I have often considered purchasing a 3G broadband stick to use with my laptop when away from home or office, but the reality is that my potential usage level have never justified the spend because I don't really travel very much. However, I was recently stuck in a place with no WiFi and time to spare so I thought I would try tethering my mobile phone (i.e. using my phone's 3G data connection to connect my laptop to the internet) - I was amazed how easy it was.

In the past I was put off trying this because, the instructions I read online  made it seem very complicated. Then I remembered hearing that one of the benefits of updating my phone to Android 2.2 is the fact that it is supposed to make this much easier.

Here are the steps I followed:

  1. On my phone I opened the "Settings menu" and then the "wireless & networks" sub-menu. About half way down there is an option "Tethering", when I opened this I saw a check-box labeled "USB Tethering", but the check-box was not enabled.
  2. When I connected a USB cable from my laptop to the phone the check-box immediately became enabled and I clicked on it.
  3. I then turned my attention to my laptop to see what I would need to do to configure it to use this connection. However, before I had a chance to do anything I saw a pop-up notification saying "network connected via USB". Straight away I was able to browse the internet and even connect to my employers VPN. I could hardly that it was so easy. 
I should mention that I was using Ubuntu on my laptop which is famous for its ease of use - the instructions for Windows or MAC users might be more complicated. Although I didn't run any formal speed test in the link it was not noticeably slower than my normal broadband. Of course I had a strong signal (4 out of 5 bars) and I might not have been as happy with the speed achieved if I was on the edge of the network coverage area - but this would be the same if I had invested in a USB stick.

Tuesday, January 25, 2011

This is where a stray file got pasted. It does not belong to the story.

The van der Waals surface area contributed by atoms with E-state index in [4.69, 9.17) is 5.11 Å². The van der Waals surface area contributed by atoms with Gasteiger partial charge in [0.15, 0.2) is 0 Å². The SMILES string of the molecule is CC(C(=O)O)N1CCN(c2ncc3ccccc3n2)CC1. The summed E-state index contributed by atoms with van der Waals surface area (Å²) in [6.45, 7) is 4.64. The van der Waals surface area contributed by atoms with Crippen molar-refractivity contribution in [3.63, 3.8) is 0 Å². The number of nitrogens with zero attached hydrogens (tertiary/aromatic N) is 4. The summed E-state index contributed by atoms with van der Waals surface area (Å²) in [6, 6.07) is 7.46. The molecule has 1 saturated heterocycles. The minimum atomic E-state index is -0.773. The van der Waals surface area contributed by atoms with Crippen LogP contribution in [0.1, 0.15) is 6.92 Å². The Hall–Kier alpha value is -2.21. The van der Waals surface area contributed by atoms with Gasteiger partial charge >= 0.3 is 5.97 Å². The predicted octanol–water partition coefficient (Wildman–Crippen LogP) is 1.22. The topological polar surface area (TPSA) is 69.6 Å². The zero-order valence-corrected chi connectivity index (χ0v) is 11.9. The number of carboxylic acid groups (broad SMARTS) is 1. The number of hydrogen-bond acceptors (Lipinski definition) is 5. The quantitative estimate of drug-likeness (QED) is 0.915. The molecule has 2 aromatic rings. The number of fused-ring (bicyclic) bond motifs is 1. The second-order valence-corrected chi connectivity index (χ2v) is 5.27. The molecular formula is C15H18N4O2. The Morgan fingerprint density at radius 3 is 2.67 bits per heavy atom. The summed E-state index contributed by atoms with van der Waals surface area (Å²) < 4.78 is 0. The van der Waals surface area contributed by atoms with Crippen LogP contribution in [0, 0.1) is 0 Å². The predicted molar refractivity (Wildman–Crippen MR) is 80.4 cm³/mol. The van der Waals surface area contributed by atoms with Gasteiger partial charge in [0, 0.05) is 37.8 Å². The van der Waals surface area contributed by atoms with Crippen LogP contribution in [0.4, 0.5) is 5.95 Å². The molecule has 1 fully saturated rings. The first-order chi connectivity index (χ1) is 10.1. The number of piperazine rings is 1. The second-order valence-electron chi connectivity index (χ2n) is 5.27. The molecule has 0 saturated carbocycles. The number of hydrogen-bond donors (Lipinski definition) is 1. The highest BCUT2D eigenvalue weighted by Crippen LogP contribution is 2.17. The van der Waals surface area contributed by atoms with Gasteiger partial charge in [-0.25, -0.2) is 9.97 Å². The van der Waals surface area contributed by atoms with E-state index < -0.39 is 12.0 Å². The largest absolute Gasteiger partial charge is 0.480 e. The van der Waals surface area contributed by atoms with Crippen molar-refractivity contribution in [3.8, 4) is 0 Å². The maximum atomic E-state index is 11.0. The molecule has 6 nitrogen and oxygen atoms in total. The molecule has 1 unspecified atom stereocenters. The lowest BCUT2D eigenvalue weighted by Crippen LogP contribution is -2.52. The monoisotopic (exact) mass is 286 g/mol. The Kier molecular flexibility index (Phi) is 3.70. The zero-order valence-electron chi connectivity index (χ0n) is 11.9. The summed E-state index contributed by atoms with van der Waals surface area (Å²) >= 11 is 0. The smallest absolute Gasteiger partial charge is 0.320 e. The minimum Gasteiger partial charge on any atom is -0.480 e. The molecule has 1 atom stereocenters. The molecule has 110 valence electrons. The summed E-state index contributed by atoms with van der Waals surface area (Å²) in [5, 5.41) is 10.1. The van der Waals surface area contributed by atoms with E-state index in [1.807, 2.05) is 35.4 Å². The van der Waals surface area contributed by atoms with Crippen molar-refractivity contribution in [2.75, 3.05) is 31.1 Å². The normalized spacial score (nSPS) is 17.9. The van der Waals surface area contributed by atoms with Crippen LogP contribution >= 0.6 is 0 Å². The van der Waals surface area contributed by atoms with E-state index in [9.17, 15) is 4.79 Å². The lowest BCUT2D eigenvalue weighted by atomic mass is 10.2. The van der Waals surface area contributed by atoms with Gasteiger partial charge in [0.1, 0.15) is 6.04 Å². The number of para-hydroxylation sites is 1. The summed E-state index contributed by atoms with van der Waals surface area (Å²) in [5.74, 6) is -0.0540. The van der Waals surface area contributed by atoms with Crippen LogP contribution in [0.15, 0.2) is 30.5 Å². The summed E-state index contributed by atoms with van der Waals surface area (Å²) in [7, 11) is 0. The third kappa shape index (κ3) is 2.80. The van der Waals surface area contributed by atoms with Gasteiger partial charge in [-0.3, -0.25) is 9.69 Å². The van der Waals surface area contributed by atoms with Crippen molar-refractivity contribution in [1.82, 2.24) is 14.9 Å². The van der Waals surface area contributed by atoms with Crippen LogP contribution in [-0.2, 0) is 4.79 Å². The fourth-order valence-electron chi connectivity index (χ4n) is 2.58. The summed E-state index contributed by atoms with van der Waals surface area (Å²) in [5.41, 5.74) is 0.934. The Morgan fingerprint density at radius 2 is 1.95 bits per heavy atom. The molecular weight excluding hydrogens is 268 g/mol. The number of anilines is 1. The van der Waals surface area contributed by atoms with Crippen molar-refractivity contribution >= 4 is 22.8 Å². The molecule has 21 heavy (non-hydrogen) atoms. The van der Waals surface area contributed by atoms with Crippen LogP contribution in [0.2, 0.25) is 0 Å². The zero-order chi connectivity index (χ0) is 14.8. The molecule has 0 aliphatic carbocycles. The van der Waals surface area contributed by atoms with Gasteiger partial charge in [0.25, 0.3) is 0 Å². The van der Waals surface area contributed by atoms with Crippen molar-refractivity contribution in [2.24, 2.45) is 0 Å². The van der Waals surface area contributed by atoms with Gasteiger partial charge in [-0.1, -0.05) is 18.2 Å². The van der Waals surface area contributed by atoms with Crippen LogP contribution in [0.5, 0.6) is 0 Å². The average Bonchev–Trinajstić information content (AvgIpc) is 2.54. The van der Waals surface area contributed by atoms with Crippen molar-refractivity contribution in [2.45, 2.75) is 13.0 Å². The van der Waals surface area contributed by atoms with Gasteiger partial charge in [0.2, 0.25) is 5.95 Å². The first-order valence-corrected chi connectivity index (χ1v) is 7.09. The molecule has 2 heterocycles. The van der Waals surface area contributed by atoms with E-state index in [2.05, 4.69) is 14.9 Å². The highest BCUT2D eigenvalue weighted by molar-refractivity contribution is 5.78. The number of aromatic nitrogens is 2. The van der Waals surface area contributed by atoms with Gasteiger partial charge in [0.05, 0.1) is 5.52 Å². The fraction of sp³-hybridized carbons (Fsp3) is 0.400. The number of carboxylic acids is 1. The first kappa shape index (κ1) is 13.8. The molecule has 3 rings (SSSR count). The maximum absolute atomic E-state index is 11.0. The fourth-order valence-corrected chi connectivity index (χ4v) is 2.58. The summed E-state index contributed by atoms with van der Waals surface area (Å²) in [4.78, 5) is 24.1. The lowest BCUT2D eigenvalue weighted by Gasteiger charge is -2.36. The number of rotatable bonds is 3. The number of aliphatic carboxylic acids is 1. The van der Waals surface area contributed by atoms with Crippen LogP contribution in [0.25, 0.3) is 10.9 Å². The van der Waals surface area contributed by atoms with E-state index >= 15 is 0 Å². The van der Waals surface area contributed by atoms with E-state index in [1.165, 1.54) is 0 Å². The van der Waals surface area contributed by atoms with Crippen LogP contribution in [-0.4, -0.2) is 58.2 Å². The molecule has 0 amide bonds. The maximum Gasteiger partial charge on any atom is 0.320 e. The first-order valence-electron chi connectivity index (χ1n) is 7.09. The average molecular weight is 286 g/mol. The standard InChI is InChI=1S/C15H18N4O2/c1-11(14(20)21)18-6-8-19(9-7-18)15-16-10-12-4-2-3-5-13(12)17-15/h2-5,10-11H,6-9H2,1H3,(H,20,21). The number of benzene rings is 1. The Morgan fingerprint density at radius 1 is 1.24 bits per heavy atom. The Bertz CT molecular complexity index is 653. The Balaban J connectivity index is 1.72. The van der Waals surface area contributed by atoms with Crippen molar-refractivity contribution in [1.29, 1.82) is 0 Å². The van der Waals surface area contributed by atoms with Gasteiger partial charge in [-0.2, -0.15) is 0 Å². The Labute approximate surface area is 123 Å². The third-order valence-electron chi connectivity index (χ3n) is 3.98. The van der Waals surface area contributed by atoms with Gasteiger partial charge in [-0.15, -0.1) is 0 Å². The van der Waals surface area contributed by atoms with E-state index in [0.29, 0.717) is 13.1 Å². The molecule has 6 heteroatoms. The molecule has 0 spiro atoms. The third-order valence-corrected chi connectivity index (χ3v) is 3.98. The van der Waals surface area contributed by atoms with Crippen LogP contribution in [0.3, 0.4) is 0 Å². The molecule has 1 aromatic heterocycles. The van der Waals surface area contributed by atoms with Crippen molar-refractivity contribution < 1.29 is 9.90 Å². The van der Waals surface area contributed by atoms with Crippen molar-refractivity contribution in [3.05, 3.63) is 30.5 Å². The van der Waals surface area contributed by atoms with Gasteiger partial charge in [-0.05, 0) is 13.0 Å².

Harnessing the fun factor to bring young people into contact with the Lotus Products

I am delighted to see that Lotus are making special efforts to connect young students during the upcoming Lotusphere event. The Lotus community is very vibrant and the people who work with the Lotus products tend love them and be very loyal. However since Lotus products are not really aimed at the consumer market, many young people who are studying computer science are not even aware of their existence.

The Lotusphere conference which is happening next week in Orlando, Florida is the biggest event in the year for the Lotus community. It combines education and fun in a way that really helps build enthusiasm for Lotus products.  Normally this event is only attended by people who are already working with Lotus products, but this year a special initiative is being undertaken to help connect with the next generation of IT professionals - we are expecting over 500 students from local universities to attend Lotusphere on our special college day 31st of January,

In addition a special Xpages contest for students is being run in conjunction with a business partner. Because of all of the great results from the Hackdays inside IBM I am confident that we will get great results from this contest.

Thursday, January 20, 2011

The video industry is currently in transition from 2D to 3D in much of the same way as it transitioned from b/w to colour over half a century ago

The stories from the consumer electronics show that was recently held in Las Vegas indicate that the industry is investing heavily on 3D video technology. However, many consumers (including myself) are very skeptical about the transition. Although many cinemas are proudly boasting about the many new movies that they have available in 3D, the quality of the experience is not brilliant. Part of the reason that the electronics manufacturers are getting excited about 3D is because the cost of the equipment is dramatically higher. I think that most consumers will be waiting for the price to reduce and quality to improve before they decide to invest. In addition there is hardly any content available for 3D devices (not surprisingly because who would bother producing content that nobody has a device capable of consuming it).